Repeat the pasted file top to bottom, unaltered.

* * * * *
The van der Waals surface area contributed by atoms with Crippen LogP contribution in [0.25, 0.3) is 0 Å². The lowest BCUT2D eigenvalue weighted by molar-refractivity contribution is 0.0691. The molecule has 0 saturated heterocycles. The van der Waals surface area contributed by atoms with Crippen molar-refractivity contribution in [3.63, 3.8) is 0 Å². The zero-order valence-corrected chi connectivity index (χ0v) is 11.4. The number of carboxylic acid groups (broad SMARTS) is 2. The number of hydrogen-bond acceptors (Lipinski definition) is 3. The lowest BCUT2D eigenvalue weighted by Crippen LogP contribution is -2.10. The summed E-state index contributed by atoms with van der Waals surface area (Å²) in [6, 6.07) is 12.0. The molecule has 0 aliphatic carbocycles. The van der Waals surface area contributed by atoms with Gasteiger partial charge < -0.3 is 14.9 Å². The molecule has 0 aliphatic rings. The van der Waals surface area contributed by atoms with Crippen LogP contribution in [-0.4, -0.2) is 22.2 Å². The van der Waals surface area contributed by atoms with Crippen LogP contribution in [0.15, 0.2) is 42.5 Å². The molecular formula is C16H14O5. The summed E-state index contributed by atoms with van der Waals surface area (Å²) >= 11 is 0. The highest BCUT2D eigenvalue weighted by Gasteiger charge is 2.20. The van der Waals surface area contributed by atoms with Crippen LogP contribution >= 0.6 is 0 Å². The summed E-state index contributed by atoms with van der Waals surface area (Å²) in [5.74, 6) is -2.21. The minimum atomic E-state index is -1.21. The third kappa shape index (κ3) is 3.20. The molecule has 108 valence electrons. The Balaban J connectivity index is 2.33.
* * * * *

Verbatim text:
The van der Waals surface area contributed by atoms with Crippen LogP contribution in [0.25, 0.3) is 0 Å². The lowest BCUT2D eigenvalue weighted by molar-refractivity contribution is 0.0691. The molecule has 0 saturated heterocycles. The van der Waals surface area contributed by atoms with Crippen molar-refractivity contribution in [3.63, 3.8) is 0 Å². The zero-order valence-corrected chi connectivity index (χ0v) is 11.4. The number of carboxylic acid groups (broad SMARTS) is 2. The number of hydrogen-bond acceptors (Lipinski definition) is 3. The lowest BCUT2D eigenvalue weighted by Crippen LogP contribution is -2.10. The summed E-state index contributed by atoms with van der Waals surface area (Å²) in [6, 6.07) is 12.0. The molecule has 0 aliphatic carbocycles. The van der Waals surface area contributed by atoms with Gasteiger partial charge < -0.3 is 14.9 Å². The molecule has 0 aliphatic rings. The van der Waals surface area contributed by atoms with Crippen LogP contribution in [-0.4, -0.2) is 22.2 Å². The van der Waals surface area contributed by atoms with Crippen LogP contribution in [0.15, 0.2) is 42.5 Å². The molecular formula is C16H14O5. The summed E-state index contributed by atoms with van der Waals surface area (Å²) >= 11 is 0. The highest BCUT2D eigenvalue weighted by Gasteiger charge is 2.20. The van der Waals surface area contributed by atoms with Crippen LogP contribution >= 0.6 is 0 Å². The summed E-state index contributed by atoms with van der Waals surface area (Å²) in [5.74, 6) is -2.21. The minimum atomic E-state index is -1.21. The third kappa shape index (κ3) is 3.20. The molecule has 108 valence electrons. The Balaban J connectivity index is 2.33.